Killing Eve Softly

The power dynamics in Eve and Villanelle’s relationship have largely shifted; Eve has the upper hand this time.

I first stumbled upon ‘Killing Eve’ on Twitter in 2019 when season two had just been released. I was completely gripped by Villanelle and her peculiar ways of killing people. The chemistry between Eve and Villanelle is electric but offered  to us in the form of incremental crumbs and I was hungry for it. When I rewatched the show to review season three, I found it refreshing in its treatment of two women and their sexuality. Early this year, when the fourth and final season came out, my expectations were soaring high but unfortunately, for a seasoned queer fan like me, ‘Killing Eve’ season four did not kill it for me.

There is no light at the end of this tunnel so before I get into how disastrous season four was, let me tell you a few things the creators did right. ‘Killing Eve’ is known for its dark humour. The writers used some gross food imagery to drive their point for season four. Carolyn illustrates one of the murders using the imagery of a stringed cheese while Helene compares ice cream sprinklers to toxic waste. These short doses of dark humour manages to keep the show afloat and the audience entertained.

The big highlight from this season was not the ending but episode six. Written by queer writer Kayleigh Llewellyn, in this episode we finally see Eve and Villanelle share a vulnerable moment where their hurt is coupled with longing. It also shows Villanelle’s most impulsive and satisfying murder this season. The show has used songs by the band Unloved since season one. The band’s ‘The Pink Album’ sets the tone for the show. The plot-stirring points are heightened by these songs and are instrumental in driving the intrigue. It is impossible to imagine Villanelle and Eve scenes without the backdrop of songs like ‘Careful Baby’ and ‘Anything to be Cool’.  

Now let me elaborate on what led to the downfall of ‘Killing Eve’. Unlike the first two seasons where Villanelle and Eve attack each other, season three ends on a hopefully ambiguous note. So, this season viewers were hoping to see more of Villanelle and Eve together. However, season four starts afresh for all characters and the bridge scene where Eve and Villanelle finally reach a certain level of acceptance for each other’s behaviour is left completely unaddressed.

The series wastes an incredible amount of time developing characters and then leaves them hanging. Carolyn is fired from her job at MI6, reduced to being a cultural attache and Konstantin becomes the mayor of a small town in Russia. At first these new jobs seem like a pivotal shift for the characters but soon they go back to their original positions. It also introduces two new characters, Pam who is the new assassin recruited by Helene for the Twelve and Yusuf who is both Eve’s new sidekick after Kenny and her new love interest after her husband Niko. Even though these characters are essential in moving the plot forward, too much time is spent on their introduction and development.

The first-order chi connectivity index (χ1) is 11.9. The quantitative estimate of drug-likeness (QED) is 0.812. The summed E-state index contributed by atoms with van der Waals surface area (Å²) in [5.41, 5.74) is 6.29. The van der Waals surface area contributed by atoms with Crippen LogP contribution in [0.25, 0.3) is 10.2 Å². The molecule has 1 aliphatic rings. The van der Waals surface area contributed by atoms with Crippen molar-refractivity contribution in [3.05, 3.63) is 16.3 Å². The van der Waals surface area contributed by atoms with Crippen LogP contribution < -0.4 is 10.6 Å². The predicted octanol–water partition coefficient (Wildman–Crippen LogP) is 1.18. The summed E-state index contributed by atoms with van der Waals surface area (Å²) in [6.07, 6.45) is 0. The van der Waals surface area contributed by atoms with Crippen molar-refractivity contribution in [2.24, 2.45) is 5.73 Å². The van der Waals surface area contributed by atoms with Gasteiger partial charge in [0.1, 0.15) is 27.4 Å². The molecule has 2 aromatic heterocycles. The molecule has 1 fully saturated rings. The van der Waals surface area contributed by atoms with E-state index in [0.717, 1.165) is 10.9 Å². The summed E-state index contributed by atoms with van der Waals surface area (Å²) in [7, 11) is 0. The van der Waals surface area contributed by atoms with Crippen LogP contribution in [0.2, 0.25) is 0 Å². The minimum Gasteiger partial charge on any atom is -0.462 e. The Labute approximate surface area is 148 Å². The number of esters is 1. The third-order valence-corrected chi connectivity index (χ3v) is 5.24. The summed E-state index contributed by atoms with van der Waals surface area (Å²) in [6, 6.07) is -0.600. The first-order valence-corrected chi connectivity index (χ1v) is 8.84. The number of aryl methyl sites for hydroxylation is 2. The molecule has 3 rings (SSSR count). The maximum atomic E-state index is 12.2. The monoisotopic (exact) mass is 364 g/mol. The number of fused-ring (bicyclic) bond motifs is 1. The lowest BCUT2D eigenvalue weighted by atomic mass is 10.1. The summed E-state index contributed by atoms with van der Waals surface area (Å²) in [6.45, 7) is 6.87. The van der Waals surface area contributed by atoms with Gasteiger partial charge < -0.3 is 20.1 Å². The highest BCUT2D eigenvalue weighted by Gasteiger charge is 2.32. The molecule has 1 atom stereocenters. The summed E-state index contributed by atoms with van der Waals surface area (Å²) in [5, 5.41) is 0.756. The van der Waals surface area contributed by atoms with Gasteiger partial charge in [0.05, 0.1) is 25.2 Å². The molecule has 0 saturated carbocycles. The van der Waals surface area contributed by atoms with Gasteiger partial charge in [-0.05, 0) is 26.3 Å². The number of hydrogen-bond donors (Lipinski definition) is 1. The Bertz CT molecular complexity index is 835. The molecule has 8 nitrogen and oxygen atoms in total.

The show gives the viewers an insight into how the Twelve started out through a flashback episode but who ordered the murders and why is left unexplained. The mystery at the heart of the show is brutally brushed off which is the most disappointing thing about this season. The creators plan to release a spin-off series that focuses on Carolyn’s involvement with the Twelve but waiting for another series to get answers seems unfair to the ‘Killing Eve’ viewers.

Villanelle is known for killing people gloriously, duping them into believing her innocence, letting them suffer, watching the light fade from their eyes, making sure that everyone knows that she has killed them. When she kills members of the Twelve, the intense grandeur of the killing and adrenaline rush of watching her kill is completely missing. The audience is only left feeling indifferent and confused.

The power dynamics in Eve and Villanelle’s relationship have largely shifted; Eve has the upper hand this time. Villanelle follows the path of Christianity, tries to not kill people while Eve’s desire to kill members of the Twelve becomes stronger. Villanelle’s redemption makes her more vulnerable and purposeful but Eve does not believe she can change. She is angry at Villanelle but for what reason is not clear. Eventually, she gets Villanelle arrested for murder which creates a huge conflict between the two. The cat and mouse game which kept the fans hooked works against the show this time. Queer fans would be more delighted by some dialogue between the two rather than the constant chase.

This season Eve indulges in her darker instincts; she shoots Konstantin’s hand, fights skilled assassins, challenges Helene and shoots a man in the head. However, at the moment of vengeance that she strived for, she is found dancing which is very uncharacteristic of Eve. It makes a mockery out of the final episode. Many critics and fans accused the show for perpetuating the ‘bury your gays’ trope as almost all queer characters in the show are found dead. As a queer fan, I was disappointed by how it makes them puppets of plot progression and kills them without need or warning.

In the last episode of this season, Eve and Villanelle share moments of normalcy against the backdrop of a beautiful pastoral setting. However, even though they are cheerful and united their chemistry is off as the tongue-in-cheek humour and the constant push and pull between tenderness and power is absent. The final season of ‘Killing Eve’ had the potential to give us the most compelling sapphic love story of all time but it falls flat and destroys its own legacy.

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When I am not chasing sunsets, you will find me wrapped up in books and discovering new films on letterbox.
Dhyanvi Katharani

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